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Let’s Admit the Truth About American Royals

According to polls, only about 6 percent of Americans are following with any close attention the royal wedding of Prince William and Kate Middleton.  But that's not stopping the media fascination on both sides of the Atlantic with American's supposed fascination with Britain's royals.

“Royal wedding reminds us why we tossed Brits,” ran one letter to a local paper recently. That exorbitant $80 million spent on a medieval style ritual in time of 21st century austerity. It's shameful. It's old world. It's just what Americans fought a revolutionary war to throw off.

And then there are the folks like Rupert Cornwall at the UK Independent who argue hat people in the US love British royals precisely because they don't have their own real thing.  Gary Younge at the Nation noted that even his liberal friends wanted to know what he, a British citizen, thought of the prince marrying a "commoner." Oh please.

The only serious and in fact actually quite insidious part about this is that it re-inscribes the notion that the US has no  class.

Really? When the top one percent of wealthiest Americans own 34 percent of the country's wealth and enjoyed 80 percent of the total increase in wealth here between 1980 and 2005? No class?

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As for ruling class? In the UK the commoners keep their royals on welfare. Here we do the same with our corporations. Billions in tax dollars keep them afloat and keep CEOs in mansions. Why not just give them palaces? At least we could keep them open for tours.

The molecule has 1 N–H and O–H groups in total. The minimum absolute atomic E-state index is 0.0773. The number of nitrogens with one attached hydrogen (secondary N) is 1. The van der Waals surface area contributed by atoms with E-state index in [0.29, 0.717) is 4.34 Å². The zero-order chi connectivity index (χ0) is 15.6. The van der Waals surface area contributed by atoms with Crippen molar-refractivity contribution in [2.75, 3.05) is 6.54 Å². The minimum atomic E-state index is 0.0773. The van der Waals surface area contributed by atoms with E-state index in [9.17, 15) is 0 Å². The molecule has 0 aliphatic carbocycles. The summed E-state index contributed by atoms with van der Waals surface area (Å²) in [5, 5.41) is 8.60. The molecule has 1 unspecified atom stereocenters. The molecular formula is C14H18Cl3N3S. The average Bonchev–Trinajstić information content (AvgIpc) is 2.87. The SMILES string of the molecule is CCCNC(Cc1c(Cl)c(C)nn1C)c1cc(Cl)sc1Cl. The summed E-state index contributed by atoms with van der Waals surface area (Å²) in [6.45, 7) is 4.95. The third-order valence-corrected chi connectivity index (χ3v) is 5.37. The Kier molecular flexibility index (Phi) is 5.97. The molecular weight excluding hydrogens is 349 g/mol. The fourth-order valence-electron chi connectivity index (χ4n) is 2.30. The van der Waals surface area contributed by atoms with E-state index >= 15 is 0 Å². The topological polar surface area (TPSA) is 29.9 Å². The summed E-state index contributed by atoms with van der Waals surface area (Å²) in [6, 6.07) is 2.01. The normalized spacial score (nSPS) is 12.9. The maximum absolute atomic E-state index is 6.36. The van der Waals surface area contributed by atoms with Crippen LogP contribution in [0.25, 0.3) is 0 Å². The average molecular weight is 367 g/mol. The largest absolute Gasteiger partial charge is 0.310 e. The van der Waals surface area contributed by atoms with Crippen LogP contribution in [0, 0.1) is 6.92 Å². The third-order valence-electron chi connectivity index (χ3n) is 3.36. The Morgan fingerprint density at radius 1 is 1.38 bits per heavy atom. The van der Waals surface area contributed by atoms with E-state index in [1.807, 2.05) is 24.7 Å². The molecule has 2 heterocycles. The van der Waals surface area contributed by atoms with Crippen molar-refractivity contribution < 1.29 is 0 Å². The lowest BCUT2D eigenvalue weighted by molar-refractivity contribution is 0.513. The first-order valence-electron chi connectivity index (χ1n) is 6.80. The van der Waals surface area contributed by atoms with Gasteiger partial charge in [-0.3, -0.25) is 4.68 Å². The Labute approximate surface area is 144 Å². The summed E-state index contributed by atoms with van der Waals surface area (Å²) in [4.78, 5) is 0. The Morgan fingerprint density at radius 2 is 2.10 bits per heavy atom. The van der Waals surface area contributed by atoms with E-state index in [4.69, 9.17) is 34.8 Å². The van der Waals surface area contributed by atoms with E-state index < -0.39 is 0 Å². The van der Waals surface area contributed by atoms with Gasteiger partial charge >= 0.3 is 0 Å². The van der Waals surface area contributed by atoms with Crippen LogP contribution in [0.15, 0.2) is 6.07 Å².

Since the Supreme Court has given corporations free speech rights and personhood -- how about marriage equality next?

Then, we could string up Bunting flags for the next monopolistic coupling... At the Comcast and NBC nuptials we'd all throw money while they stroll down the aisle. And -- with a nod to Jim Hightower -- instead of aristocrats with coats of arms, the paid off politicians would express their heritage -- in corporate logos on their lapels. At least then we'd know who owns whom.

The trinkets from a corporate marriage might be dreary. And the offspring, who can say? But at least we'd get a day off and one hell of a party. Plus we'd move out of denial.  The more I think about it the more I like it. Monarchies or Megacorps? Why not declare them royal?

Laura Flanders

Laura Flanders

Laura Flanders is the award-winning host and executive producer of The Laura Flanders Show, a nationally-syndicated TV and radio program that looks at real-life models of shifting power in the arts, economics and politics. Flanders founded the women’s desk at media watch group Fairness and Accuracy In Reporting (FAIR) and produced and hosted the radio program CounterSpin for a decade. She is also the author of six books, including The New York Times best-seller BUSHWOMEN: Tales of a Cynical Species. Flanders was named Most Valuable Multi-Media Maker of 2018 in The Nation’s Progressive Honor Roll, and was awarded the Izzy Award in 2019 for outstanding achievement in independent media.

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